ENEM20002 - Fluid Power Engineering and Control

General Information

Unit Synopsis

This project-based unit is about designing fluid power systems for automated and semiautomated industrial plants. This unit deals with exploring fluid power elements and their ISO standard symbols, designing fluid power circuits using actuators, directional control, and other valves, sensors, and control systems. Control technology may include both hydraulic and pneumatic systems integrated with programmable controllers (PLCs and micro-controllers). In small teams, you will undertake project work involving solving real-life industrial problems. There are also several laboratory experiments in areas of hydraulic and pneumatic operating system design and control circuit design integrated with PLCs for automated machines. You will use simulation software (SimScape and/or FluidSim) for confirming the functionality of designed projects prior to prototyping. You will communicate professionally using discipline-specific terminology to present designs and problem solutions. Students enrolled in online mode must attend a compulsory residential school to facilitate peer collaboration and attainment of the unit learning outcomes.


Level Postgraduate
Unit Level 8
Credit Points 12
Student Contribution Band SCA Band 2
Fraction of Full-Time Student Load 0.25
Pre-requisites or Co-requisites There are no pre-requisites for the unit.

Important note: Students enrolled in a subsequent unit who failed their pre-requisite unit, should drop the subsequent unit before the census date or within 10 working days of Fail grade notification. Students who do not drop the unit in this timeframe cannot later drop the unit without academic and financial liability. See details in the Assessment Policy and Procedure (Higher Education Coursework).

Class Timetable View Unit Timetable
Residential School Compulsory Residential School
View Unit Residential School

Unit Availabilities from Term 3 - 2022

There are no availabilities for this unit on or after Term 3 - 2022

Attendance Requirements

All on-campus students are expected to attend scheduled classes – in some units, these classes are identified as a mandatory (pass/fail) component and attendance is compulsory. International students, on a student visa, must maintain a full time study load and meet both attendance and academic progress requirements in each study period (satisfactory attendance for International students is defined as maintaining at least an 80% attendance record).

Assessment Overview

Recommended Student Time Commitment

Each 12-credit Postgraduate unit at CQUniversity requires an overall time commitment of an average of 25 hours of study per week, making a total of 300 hours for the unit.

Assessment Tasks

Assessment Task Weighting
1. Written Assessment 20%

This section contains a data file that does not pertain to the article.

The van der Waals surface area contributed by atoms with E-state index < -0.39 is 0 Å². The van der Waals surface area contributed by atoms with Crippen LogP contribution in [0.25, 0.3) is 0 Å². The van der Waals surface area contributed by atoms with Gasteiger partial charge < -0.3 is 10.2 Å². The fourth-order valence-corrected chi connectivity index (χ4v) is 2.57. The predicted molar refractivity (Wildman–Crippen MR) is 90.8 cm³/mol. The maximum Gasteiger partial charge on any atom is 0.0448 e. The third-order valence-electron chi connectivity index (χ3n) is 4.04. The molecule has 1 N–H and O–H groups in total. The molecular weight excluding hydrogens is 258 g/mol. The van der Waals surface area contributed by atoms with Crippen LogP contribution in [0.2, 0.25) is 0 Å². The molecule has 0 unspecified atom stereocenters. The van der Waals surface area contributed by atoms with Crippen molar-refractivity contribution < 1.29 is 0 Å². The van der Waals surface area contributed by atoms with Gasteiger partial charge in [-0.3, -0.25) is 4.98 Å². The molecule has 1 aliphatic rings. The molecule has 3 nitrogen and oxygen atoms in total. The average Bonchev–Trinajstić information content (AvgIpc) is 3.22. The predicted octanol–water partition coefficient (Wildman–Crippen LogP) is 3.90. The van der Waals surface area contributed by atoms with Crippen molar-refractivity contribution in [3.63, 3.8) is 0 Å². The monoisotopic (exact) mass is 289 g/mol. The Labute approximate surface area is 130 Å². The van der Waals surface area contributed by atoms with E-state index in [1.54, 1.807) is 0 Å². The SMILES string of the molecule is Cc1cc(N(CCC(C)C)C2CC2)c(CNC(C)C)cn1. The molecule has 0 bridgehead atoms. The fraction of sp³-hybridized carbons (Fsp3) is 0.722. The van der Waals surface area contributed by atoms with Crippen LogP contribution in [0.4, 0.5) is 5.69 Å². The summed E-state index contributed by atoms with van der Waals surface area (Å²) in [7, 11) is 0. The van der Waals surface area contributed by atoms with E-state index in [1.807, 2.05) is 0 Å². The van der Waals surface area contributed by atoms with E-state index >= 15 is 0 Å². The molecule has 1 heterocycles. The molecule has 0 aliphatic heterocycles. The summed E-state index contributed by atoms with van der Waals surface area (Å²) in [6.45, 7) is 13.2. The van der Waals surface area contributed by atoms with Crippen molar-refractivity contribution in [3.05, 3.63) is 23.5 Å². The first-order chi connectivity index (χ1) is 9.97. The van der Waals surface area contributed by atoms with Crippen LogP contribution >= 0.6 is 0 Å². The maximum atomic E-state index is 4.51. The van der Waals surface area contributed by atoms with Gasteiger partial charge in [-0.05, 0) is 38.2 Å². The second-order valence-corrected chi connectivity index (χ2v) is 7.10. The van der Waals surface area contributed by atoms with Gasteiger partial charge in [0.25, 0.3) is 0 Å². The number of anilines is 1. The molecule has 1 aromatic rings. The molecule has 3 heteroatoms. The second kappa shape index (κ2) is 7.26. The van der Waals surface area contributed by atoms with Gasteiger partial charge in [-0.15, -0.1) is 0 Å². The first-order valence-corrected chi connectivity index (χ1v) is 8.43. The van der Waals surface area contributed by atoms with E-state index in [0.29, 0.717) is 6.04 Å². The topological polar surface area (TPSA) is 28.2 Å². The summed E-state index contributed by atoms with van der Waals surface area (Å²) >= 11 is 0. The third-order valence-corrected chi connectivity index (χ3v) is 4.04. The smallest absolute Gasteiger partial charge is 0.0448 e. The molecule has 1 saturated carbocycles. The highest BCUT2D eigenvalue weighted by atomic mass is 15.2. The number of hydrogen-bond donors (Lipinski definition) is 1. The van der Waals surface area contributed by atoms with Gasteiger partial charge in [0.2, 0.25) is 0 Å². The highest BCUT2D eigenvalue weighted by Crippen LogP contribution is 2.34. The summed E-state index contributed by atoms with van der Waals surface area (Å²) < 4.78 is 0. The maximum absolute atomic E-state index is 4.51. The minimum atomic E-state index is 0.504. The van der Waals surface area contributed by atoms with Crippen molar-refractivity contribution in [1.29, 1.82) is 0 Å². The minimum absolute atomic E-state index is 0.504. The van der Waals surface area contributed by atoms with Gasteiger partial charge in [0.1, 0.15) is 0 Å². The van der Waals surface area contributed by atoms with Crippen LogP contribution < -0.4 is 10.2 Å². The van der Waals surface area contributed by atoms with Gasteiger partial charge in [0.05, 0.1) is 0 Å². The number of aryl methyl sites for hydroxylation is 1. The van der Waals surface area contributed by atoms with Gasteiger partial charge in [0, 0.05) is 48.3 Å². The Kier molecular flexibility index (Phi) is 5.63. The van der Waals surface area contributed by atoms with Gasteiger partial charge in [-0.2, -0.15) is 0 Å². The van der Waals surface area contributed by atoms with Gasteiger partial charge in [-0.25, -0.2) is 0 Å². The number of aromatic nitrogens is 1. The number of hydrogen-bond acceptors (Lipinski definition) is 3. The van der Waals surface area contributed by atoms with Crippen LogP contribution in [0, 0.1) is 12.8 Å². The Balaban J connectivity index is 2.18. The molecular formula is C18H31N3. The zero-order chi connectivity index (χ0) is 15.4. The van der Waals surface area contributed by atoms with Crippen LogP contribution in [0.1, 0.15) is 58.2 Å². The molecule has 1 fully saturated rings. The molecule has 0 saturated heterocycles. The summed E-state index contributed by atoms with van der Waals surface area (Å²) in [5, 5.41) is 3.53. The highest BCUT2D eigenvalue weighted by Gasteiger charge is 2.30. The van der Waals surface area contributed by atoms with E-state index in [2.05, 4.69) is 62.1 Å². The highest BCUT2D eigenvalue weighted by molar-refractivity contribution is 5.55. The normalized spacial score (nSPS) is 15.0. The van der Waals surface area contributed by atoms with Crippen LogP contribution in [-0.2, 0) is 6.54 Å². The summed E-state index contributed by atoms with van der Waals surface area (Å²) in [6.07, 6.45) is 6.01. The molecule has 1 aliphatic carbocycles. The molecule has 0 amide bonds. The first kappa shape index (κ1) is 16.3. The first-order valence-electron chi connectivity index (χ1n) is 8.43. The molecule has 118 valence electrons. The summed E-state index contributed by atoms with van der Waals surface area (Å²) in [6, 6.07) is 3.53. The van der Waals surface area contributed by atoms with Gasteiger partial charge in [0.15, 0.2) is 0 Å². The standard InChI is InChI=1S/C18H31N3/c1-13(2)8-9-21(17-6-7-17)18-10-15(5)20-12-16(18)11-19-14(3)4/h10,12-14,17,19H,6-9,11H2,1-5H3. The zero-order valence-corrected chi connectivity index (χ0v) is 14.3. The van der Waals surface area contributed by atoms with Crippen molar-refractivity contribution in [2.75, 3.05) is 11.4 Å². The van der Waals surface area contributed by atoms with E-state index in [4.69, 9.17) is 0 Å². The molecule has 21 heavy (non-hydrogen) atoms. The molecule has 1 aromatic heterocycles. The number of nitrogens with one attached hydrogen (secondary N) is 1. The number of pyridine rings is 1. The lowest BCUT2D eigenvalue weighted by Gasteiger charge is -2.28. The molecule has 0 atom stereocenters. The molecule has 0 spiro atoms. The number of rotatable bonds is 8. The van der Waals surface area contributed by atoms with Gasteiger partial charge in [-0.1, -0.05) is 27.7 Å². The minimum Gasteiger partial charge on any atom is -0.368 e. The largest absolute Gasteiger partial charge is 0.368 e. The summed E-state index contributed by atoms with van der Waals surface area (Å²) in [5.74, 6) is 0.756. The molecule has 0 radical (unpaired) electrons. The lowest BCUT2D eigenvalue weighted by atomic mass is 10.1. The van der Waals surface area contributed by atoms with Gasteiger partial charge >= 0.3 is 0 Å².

2. Written Assessment 20%
3. Laboratory/Practical 20%
4. Online Quiz(zes) 40%

This is a graded unit: your overall grade will be calculated from the marks or grades for each assessment task, based on the relative weightings shown in the table above. You must obtain an overall mark for the unit of at least 50%, or an overall grade of ‘pass’ in order to pass the unit. If any ‘pass/fail’ tasks are shown in the table above they must also be completed successfully (‘pass’ grade). You must also meet any minimum mark requirements specified for a particular assessment task, as detailed in the ‘assessment task’ section (note that in some instances, the minimum mark for a task may be greater than 50%).

Consult the University’s Grades and Results Policy for more details of interim results and final grades

Past Exams

To view Past Exams, please login
Previous Feedback

Term 2 - 2021 : The overall satisfaction for students in the last offering of this course was 4.5 (on a 5 point Likert scale), based on a 72.73% response rate.

Feedback, Recommendations and Responses

Every unit is reviewed for enhancement each year. At the most recent review, the following staff and student feedback items were identified and recommendations were made.

Source: Students
PLC programming training would be more fruitful if it was done before study break week.
Recommended to organise PLC program training earlier rather than at the end of the term. Earlier communication with OMRON Electronics can help to get a PLC expert for guest lecture delivery.
Action Taken
A guest lecturer was invited to introduce various control measures including Simulink and PLC.
Source: Student
Pneumatic control integrated with PLCs was a good experience.
It is recommended to continue with the developed structure of the unit (fluid power, pneumatics, and PLCs together). This may help students graduate with job-ready skills in industrial automation and production.
Action Taken
Two projects were considered: one with hydraulic fluid power and another with pneumatic power. In both projects, students employed control strategies to complete the projects.